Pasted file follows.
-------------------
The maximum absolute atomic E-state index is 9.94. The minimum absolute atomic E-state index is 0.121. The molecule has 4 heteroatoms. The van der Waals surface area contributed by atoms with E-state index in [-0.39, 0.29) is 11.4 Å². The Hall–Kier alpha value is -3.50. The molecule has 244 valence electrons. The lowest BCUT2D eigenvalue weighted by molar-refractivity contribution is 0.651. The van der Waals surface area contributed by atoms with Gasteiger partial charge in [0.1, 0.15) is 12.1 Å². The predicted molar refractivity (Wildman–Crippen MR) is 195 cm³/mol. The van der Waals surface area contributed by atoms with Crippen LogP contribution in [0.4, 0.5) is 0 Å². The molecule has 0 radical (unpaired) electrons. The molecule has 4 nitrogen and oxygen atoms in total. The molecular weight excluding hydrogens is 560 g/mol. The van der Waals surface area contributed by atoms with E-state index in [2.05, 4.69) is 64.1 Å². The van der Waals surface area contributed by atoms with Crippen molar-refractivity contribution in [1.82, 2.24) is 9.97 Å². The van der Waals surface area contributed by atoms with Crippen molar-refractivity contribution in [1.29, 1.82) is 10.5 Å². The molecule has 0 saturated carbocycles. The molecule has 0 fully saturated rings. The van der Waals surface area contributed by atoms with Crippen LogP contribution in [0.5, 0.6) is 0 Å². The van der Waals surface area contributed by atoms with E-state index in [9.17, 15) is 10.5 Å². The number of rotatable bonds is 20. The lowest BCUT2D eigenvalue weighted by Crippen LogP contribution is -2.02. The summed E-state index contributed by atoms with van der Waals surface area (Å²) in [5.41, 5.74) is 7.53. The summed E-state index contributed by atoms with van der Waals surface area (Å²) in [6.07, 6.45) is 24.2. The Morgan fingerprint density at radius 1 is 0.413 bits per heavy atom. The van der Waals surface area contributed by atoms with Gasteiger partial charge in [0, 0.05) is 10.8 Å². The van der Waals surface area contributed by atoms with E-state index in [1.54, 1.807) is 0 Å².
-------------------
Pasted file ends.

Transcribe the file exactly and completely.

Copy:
The maximum absolute atomic E-state index is 9.94. The minimum absolute atomic E-state index is 0.121. The molecule has 4 heteroatoms. The van der Waals surface area contributed by atoms with E-state index in [-0.39, 0.29) is 11.4 Å². The Hall–Kier alpha value is -3.50. The molecule has 244 valence electrons. The lowest BCUT2D eigenvalue weighted by molar-refractivity contribution is 0.651. The van der Waals surface area contributed by atoms with Gasteiger partial charge in [0.1, 0.15) is 12.1 Å². The predicted molar refractivity (Wildman–Crippen MR) is 195 cm³/mol. The van der Waals surface area contributed by atoms with Crippen LogP contribution in [0.4, 0.5) is 0 Å². The molecule has 0 radical (unpaired) electrons. The molecule has 4 nitrogen and oxygen atoms in total. The molecular weight excluding hydrogens is 560 g/mol. The van der Waals surface area contributed by atoms with E-state index in [2.05, 4.69) is 64.1 Å². The van der Waals surface area contributed by atoms with Crippen molar-refractivity contribution in [1.82, 2.24) is 9.97 Å². The van der Waals surface area contributed by atoms with Crippen molar-refractivity contribution in [1.29, 1.82) is 10.5 Å². The molecule has 0 saturated carbocycles. The molecule has 0 fully saturated rings. The van der Waals surface area contributed by atoms with Crippen LogP contribution in [0.5, 0.6) is 0 Å². The van der Waals surface area contributed by atoms with E-state index in [9.17, 15) is 10.5 Å². The number of rotatable bonds is 20. The lowest BCUT2D eigenvalue weighted by Crippen LogP contribution is -2.02. The summed E-state index contributed by atoms with van der Waals surface area (Å²) in [5.41, 5.74) is 7.53. The summed E-state index contributed by atoms with van der Waals surface area (Å²) in [6.07, 6.45) is 24.2. The Morgan fingerprint density at radius 1 is 0.413 bits per heavy atom. The van der Waals surface area contributed by atoms with Gasteiger partial charge in [0, 0.05) is 10.8 Å². The van der Waals surface area contributed by atoms with E-state index in [1.54, 1.807) is 0 Å².